Israel’s prime minister has completed a landmark visit to two of the world’s wealthiest Muslim nations.
You wouldn’t know it from the front pages of newspapers in Israel, but its prime minister has completed a landmark visit to two of the world’s wealthiest Muslim nations.
Largely eclipsed in the Israeli media by sexual harassment scandals, the Knesset dress code and the impending evacuation of Amona, Binyamin Netanyahu’s state visit this week to Azerbaijan and Kazakhstan nonetheless represents a diplomatic coup against Iran. It also underlines Israel’s ability in recent years to punch holes in the former taboo in the Muslim world on openly embracing the Jewish state, experts on the relevant countries said.
“The media apparently missed the historic visit that I’m making to two Muslim nations that simply admire Israel, with whom we are pursuing closer ties,” Netanyahu wrote Wednesday on his Facebook page. Azerbaijan and Kazakhstan, he added in a video message, “are nurturing coexistence and fraternity between Jews and Muslims. This is where we are making the future.”
The visit to Azerbaijan, an oil-rich Shiite nation with a border and tense relations with Israel’s archenemy Iran, is Netanyahu’s second. He visited in 1997, during his first stint as prime minister. His visit to Kazakhstan, the world’s ninth-largest country and Central Asia’s undisputed economic powerhouse, is the first by an Israeli prime minister to that mineral-rich land.
And while Netanyahu’s remarks about the visits may be somewhat hyperbolic, they are essentially on the money, according to Guy Bechor, a former lecturer on Islam and the Middle East at the Interdisciplinary Center Herzliya.
The halving of oil prices since 2014, Bechor said, has “deeply hurt Iran’s economy, which is further burdened by military conflicts in Syria, Lebanon, Yemen and elsewhere.” The same developments have also weakened the Arab Gulf states, which in the past have played key roles in imposing boycotts against Israel among Muslim nations with weaker economies.
“So countries that are drawn to the innovation and technology of the Israeli startup nation have stopped caring about the boycott directive,” he said.
In recent years, Israel has been strengthening ties as well with non-Muslim countries — notably India, Japan, South Korea and China — that had abstained from appearing close to Israel for fear of angering Iran and the Arab League.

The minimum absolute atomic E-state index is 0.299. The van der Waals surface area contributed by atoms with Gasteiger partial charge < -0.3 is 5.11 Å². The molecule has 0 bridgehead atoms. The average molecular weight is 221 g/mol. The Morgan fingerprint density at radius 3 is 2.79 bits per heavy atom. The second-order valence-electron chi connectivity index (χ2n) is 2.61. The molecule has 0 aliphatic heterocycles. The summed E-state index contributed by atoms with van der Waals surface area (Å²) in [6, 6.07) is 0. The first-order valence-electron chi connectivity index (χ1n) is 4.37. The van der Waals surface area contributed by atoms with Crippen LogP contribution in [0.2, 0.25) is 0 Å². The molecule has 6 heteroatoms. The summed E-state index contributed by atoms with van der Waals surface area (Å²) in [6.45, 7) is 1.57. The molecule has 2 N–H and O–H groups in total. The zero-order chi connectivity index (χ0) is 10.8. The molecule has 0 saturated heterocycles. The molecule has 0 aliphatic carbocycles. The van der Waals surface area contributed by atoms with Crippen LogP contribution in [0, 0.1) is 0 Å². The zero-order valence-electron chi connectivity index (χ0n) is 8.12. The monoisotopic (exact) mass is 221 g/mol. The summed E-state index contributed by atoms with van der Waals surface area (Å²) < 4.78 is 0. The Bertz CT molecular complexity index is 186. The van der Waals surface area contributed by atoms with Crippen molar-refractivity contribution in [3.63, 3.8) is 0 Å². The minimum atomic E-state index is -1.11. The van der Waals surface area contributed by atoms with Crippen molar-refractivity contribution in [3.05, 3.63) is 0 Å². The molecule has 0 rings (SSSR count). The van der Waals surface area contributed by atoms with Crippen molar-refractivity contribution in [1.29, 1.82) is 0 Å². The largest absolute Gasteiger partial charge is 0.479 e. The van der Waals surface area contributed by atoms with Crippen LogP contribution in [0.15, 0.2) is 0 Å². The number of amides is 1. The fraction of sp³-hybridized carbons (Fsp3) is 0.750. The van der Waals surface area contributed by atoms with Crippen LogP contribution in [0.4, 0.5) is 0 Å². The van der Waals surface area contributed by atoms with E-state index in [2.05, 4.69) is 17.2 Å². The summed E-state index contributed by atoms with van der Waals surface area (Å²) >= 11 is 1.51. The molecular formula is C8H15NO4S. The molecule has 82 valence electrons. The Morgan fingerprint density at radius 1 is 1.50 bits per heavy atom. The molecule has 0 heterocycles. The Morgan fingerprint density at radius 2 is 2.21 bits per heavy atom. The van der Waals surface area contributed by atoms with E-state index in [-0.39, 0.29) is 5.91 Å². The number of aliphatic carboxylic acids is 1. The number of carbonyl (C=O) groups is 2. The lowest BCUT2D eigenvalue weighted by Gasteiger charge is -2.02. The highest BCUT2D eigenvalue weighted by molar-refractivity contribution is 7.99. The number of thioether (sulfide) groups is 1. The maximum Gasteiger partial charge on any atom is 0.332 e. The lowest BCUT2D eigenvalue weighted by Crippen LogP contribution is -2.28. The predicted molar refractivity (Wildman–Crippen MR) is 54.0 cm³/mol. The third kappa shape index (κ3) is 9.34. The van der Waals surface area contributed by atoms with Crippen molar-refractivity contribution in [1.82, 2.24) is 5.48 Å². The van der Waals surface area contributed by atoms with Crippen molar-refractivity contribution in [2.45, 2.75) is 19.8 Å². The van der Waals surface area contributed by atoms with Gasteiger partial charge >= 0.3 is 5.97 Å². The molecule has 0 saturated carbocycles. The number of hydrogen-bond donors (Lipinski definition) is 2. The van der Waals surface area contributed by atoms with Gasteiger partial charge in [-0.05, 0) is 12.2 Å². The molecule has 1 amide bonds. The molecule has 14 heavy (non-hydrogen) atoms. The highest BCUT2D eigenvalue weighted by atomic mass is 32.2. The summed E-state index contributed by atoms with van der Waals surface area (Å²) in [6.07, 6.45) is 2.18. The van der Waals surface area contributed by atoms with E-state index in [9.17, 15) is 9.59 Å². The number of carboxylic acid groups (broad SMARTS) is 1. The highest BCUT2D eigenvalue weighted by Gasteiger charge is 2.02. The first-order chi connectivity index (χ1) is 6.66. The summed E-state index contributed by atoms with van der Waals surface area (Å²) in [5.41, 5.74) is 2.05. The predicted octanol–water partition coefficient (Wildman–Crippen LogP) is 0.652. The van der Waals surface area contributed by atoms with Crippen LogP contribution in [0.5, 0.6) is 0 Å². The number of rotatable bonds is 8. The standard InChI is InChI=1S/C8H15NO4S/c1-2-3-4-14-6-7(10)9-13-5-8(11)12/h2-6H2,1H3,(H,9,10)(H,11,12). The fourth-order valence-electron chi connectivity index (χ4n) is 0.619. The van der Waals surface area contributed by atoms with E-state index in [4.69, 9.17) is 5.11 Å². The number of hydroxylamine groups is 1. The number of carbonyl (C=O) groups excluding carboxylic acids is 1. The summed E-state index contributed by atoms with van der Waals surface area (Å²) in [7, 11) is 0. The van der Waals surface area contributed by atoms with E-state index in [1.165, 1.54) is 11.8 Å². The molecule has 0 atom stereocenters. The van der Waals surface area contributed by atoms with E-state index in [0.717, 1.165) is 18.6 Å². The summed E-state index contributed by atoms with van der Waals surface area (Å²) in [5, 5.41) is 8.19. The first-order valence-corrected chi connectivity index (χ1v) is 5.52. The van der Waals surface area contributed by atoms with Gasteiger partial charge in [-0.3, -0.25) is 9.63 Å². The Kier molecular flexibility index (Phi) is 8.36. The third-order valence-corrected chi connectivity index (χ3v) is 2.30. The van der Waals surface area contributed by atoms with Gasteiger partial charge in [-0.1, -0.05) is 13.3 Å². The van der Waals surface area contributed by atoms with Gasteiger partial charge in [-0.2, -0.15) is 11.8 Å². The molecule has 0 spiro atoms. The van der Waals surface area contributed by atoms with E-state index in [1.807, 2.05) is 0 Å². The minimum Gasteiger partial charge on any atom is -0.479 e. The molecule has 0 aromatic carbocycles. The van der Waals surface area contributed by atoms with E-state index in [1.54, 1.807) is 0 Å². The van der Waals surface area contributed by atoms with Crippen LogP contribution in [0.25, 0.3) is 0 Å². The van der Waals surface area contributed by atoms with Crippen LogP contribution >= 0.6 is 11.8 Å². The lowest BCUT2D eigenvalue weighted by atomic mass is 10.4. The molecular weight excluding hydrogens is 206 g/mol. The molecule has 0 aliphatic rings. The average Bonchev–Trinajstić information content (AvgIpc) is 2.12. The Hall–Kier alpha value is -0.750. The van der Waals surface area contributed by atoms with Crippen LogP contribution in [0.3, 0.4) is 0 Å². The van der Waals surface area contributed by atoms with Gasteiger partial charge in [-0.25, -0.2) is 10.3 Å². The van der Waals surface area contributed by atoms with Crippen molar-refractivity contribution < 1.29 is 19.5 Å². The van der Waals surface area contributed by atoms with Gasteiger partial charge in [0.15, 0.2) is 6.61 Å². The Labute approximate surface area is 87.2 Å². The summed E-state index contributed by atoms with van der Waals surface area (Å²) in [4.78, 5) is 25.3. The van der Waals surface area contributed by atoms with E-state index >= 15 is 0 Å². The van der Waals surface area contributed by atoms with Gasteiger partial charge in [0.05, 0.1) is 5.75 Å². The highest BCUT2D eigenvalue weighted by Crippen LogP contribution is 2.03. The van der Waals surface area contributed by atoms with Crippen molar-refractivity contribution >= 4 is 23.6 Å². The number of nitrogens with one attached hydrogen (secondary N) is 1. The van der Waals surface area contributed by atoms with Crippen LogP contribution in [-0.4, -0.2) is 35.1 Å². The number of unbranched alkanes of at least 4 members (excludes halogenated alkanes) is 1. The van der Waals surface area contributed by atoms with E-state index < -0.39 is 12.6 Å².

And while Arab and Iranian economies languished, Israel’s has experienced a meteoric leap. Its gross domestic product per capita rose to $38,127 in 2015 – higher than Spain, Italy and even France, according to the Economist — after averaging $20,318 from 1960 until last year.
Disregard for Iran’s hostility for Israel was particularly striking in Azerbaijan. During the Netanyahu visit, President Ilham Aliyev for the first time quantified the extent of his country’s military cooperation with Israel.
Azerbaijan has bought nearly $5 billion worth of military equipment from Israel since 1997 – the year of Netanyahu’s first visit there as prime minister. The openness of Aliyev’s remark stunned even longtime observers of his nation’s largely clandestine alliance with Israel. The revelation followed the 2013 disclosure that about one-third of Israel’s gas comes from Azerbaijan.
“This is cooperation on a massive scale,” said Roman Bronfman, a former Israeli lawmaker and well-known commentator about Israel’s relations with former Soviet states. “The volume of trade is enough to persuade the Azeris to defy the Iranians and receive Netanyahu.”
However, Azerbaijan has, under Iranian pressure, declined to open an embassy in Israel, as Israel did in Azerbaijan in 1992.
During his visit, Netanyahu praised the treatment of the country’s Jews — a population of about 16,000, according to the Euro-Asian Jewish Congress — by their government. Azerbaijan’s diplomats, in deflecting criticism over major human rights violations, often insist that they come from a country that “has no anti-Semitism.”